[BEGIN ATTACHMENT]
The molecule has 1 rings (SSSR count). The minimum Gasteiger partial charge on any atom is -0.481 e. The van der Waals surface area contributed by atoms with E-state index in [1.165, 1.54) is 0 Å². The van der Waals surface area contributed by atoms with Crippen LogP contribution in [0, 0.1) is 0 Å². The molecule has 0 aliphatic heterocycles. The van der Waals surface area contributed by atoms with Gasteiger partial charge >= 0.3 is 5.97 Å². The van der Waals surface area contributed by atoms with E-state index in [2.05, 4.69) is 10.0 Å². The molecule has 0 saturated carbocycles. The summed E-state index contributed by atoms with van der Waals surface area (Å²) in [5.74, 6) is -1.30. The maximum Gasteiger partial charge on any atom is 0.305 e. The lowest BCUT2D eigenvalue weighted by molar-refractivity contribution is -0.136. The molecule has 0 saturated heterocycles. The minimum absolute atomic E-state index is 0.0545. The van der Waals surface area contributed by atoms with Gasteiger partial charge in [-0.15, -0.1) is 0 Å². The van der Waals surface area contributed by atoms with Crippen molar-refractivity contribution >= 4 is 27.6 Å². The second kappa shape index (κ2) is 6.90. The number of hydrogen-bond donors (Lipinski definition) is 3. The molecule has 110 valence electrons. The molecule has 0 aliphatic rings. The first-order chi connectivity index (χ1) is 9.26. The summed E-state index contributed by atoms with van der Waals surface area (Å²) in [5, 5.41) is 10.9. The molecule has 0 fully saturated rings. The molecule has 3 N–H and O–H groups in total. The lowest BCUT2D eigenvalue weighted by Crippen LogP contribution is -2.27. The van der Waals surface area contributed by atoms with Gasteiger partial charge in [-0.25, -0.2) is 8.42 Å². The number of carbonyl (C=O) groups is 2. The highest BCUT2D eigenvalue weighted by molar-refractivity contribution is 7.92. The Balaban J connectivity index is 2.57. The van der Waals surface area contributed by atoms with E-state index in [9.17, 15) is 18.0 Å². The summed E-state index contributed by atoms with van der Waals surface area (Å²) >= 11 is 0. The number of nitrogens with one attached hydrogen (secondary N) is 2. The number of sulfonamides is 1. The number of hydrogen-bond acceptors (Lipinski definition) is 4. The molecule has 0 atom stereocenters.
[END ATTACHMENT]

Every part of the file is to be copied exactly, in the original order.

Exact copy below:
The molecule has 1 rings (SSSR count). The minimum Gasteiger partial charge on any atom is -0.481 e. The van der Waals surface area contributed by atoms with E-state index in [1.165, 1.54) is 0 Å². The van der Waals surface area contributed by atoms with Crippen LogP contribution in [0, 0.1) is 0 Å². The molecule has 0 aliphatic heterocycles. The van der Waals surface area contributed by atoms with Gasteiger partial charge >= 0.3 is 5.97 Å². The van der Waals surface area contributed by atoms with E-state index in [2.05, 4.69) is 10.0 Å². The molecule has 0 saturated carbocycles. The summed E-state index contributed by atoms with van der Waals surface area (Å²) in [5.74, 6) is -1.30. The maximum Gasteiger partial charge on any atom is 0.305 e. The lowest BCUT2D eigenvalue weighted by molar-refractivity contribution is -0.136. The molecule has 0 saturated heterocycles. The minimum absolute atomic E-state index is 0.0545. The van der Waals surface area contributed by atoms with Gasteiger partial charge in [-0.15, -0.1) is 0 Å². The van der Waals surface area contributed by atoms with Crippen molar-refractivity contribution >= 4 is 27.6 Å². The second kappa shape index (κ2) is 6.90. The number of hydrogen-bond donors (Lipinski definition) is 3. The molecule has 110 valence electrons. The molecule has 0 aliphatic rings. The first-order chi connectivity index (χ1) is 9.26. The summed E-state index contributed by atoms with van der Waals surface area (Å²) in [5, 5.41) is 10.9. The molecule has 0 fully saturated rings. The molecule has 3 N–H and O–H groups in total. The lowest BCUT2D eigenvalue weighted by Crippen LogP contribution is -2.27. The van der Waals surface area contributed by atoms with Gasteiger partial charge in [-0.25, -0.2) is 8.42 Å². The number of carbonyl (C=O) groups is 2. The highest BCUT2D eigenvalue weighted by molar-refractivity contribution is 7.92. The Balaban J connectivity index is 2.57. The van der Waals surface area contributed by atoms with E-state index in [9.17, 15) is 18.0 Å². The summed E-state index contributed by atoms with van der Waals surface area (Å²) >= 11 is 0. The number of nitrogens with one attached hydrogen (secondary N) is 2. The number of sulfonamides is 1. The number of hydrogen-bond acceptors (Lipinski definition) is 4. The molecule has 0 atom stereocenters.